Even as a lifetime Mac user, I cannot see the good-faith basis for this action. I have long had difficulty with the ever-widening scope of copyright and trademark limitations placed on material. This case falls into that category.
In defense of Apple, Woolworths appears no better — seeking a broad trademark protection of its own logo for any product.
However, Woolworths has been carefully avoiding use of the noun “apple” to avoid legal problems. I fail to see why the rest of humanity has to avoid reference or use of an apple in light of a computer company’s logo.
Apple’s legal department has clearly warned everyone: “And the [corporate office] commanded the man, “You are free to eat from any [logo] tree in the garden [of commerce]; but you must not eat from the Apple tree of the knowledge of good and evil, for when you eat of it you will surely [be sued].”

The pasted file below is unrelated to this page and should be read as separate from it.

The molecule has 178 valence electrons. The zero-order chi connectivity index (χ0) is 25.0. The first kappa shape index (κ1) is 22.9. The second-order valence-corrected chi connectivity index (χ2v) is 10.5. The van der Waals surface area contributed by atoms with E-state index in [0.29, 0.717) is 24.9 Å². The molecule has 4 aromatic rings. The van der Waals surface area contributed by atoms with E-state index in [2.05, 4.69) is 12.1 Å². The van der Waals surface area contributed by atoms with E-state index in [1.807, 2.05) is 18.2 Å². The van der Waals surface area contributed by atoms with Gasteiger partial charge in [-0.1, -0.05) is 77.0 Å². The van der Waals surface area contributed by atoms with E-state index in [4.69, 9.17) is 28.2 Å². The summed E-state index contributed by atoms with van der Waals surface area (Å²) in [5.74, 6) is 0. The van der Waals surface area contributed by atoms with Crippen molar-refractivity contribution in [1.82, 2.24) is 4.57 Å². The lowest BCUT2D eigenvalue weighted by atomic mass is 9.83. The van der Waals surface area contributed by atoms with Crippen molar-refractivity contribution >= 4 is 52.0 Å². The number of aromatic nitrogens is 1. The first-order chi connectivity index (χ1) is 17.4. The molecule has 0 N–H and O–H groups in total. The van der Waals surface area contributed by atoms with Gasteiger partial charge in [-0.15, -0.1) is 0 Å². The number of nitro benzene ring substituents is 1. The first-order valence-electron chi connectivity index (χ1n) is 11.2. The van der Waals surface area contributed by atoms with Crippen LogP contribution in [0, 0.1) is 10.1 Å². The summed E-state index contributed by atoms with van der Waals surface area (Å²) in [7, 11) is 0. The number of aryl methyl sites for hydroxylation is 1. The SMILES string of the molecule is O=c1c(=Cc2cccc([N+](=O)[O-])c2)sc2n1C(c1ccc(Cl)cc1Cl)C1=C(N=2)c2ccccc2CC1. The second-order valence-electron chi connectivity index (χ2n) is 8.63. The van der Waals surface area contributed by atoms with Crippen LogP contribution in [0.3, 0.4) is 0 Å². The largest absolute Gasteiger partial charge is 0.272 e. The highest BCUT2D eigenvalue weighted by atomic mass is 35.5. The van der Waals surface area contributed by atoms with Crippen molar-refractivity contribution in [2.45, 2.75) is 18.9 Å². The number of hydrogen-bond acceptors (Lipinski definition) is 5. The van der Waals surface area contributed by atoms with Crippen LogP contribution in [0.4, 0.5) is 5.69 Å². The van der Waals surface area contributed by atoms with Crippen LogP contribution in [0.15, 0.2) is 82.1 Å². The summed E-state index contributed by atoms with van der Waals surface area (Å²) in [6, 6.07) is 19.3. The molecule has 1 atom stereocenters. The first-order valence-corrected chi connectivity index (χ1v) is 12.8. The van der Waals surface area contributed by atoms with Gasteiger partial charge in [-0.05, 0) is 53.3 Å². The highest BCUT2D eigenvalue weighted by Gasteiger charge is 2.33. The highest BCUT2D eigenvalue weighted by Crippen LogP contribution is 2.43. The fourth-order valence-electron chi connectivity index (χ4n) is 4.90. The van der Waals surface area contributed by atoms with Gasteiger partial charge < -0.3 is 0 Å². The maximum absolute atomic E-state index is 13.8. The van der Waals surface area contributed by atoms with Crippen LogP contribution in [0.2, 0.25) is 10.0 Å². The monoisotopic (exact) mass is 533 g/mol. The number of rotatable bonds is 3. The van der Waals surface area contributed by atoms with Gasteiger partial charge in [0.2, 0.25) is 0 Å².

My greatest concern is how it will affect other areas. For example, I have taken steps to bring the Bible into compliance with trademark rules. For future reference, here are the new translations approved by the Turley Blog in-house counsel and divinity offices:
“He kept him as the apple of his eye” (Deuteronomy xxxii. 10) will now read “He kept him as a red fruit not to be confused with a market logo of his eye.”
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